Linux is more and more a viable alternative to Windows. Eventually it may be more useful, because of being able to run both Windows and Linux programs. Go open source!

Random Rant about Glasses, ca. 1957

March 18th, 2009

Funny what you come across while researching science fiction. This is from a 1957 article by Isaac Asimov:

This has happened over and over again. Betty Grable (or Marilyn Monroe or Jane Russell) is a librarian or a schoolteacher (the two feminine occupations that, by Hollywood convention, guarantee spinsterhood and unhappiness) and naturally she wears big, tortoise-shell glasses (the most intellectual type) to indicate the fact.

Now to any functional male in the audience, the sight of Betty Grable, or similar female, in glasses evokes a reaction in no way different from the sight of her without classes. Yet to the distorted view of the actor playing the hero of the film, Betty-Grable-in-glasses is plain. At some point in the picture, a kindly female friend of Betty Grable, who knows the facts of life, removes Betty's glasses. It turns out, suddenly, that she can see perfectly well without them, and our hero falls violently in love with the now beautiful Betty and there is a perfectly glorious finale.

Is there a person alive so obtuse as not to see that (a) the presence of glasses in no way ruined Betty's looks and that our hero must be perfectly aware of that, and (b) that if Betty were wearing glasses for any sensible reason, removing them would cause her to kiss the wrong male since she probably would be unable to tell one face from another without them?

No, the glasses are not literally glasses. They are merely a symbol, a symbol of intelligence. The audience is taught two things: (a) Evidence of extensive education is a social hindrance and causes unhappiness; (b) Formal education is unnecessary, can be minimized at will, and the resulting limited intellectual development leads to happiness.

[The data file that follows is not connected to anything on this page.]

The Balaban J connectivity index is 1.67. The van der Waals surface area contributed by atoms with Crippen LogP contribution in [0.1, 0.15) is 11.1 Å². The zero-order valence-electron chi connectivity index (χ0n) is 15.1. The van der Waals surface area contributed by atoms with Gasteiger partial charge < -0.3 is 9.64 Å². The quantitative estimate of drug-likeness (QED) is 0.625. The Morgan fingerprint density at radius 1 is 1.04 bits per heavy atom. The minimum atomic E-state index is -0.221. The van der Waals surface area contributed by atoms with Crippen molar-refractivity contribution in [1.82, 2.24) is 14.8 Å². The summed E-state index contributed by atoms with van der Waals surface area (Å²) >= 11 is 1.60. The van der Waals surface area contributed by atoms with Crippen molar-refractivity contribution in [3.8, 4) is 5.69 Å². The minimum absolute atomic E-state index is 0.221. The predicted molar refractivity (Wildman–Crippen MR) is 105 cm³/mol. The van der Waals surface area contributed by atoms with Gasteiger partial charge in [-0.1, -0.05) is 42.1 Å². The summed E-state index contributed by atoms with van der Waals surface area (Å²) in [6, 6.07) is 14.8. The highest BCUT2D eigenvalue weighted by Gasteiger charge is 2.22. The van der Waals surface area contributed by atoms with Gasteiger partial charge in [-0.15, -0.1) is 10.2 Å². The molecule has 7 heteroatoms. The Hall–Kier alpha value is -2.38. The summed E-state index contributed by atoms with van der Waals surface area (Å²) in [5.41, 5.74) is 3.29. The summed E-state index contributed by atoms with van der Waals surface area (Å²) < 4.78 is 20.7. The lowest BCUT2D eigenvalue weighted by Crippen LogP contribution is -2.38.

The interesting question is whether I would think glasses are hot without that stereotype.

Recognizing Pi Day

March 17th, 2009

Belated, I know. The pictures themselves were more timely. Then on Monday, Sarah made key lime pie while I was at work. It is delicious, and two pieces remain in the fridge.

Winter thunderstorm!

March 3rd, 2009

It's raining, not snowing, but still. Pretty awesome. Never been in one of these before.

Good Old Days of '92

February 24th, 2009

Ah, for the good old days when Usenet users would mention FTP downloads of their research paper in TeX format. Incidentally, I found this in a record of a famous flame war that occurred between Linus Torvalds (chief architect of Linux) and Andrew Tanenbaum (author of MINIX) in 1992 on the relative merits of monolithic kernels vs microkernels. I wouldn't be too surprised if the file ( was still there (albeit in a different folder). Such persistence is an indicator of significant badassery.

Did you know that there was a research successor to Unix called Plan 9 from Bell Labs? How much geekier can you get? Too bad it never really made it into the wild.

It's funny how the early 90s seem like ancient history, when you're talking computers.

An Ordered List

February 22nd, 2009

Some bad things:

  1. When you are unable to sleep.
  2. When laptop battery indicator lights contribute to 1.
  3. When there are chocolate wrappers on your floor.
  4. When there are enough of 3 to be the most obvious solution to 2.
  5. When 3 is probably the biggest contributor to 1.
  6. When blogging becomes more reasonable than trying to solve 1.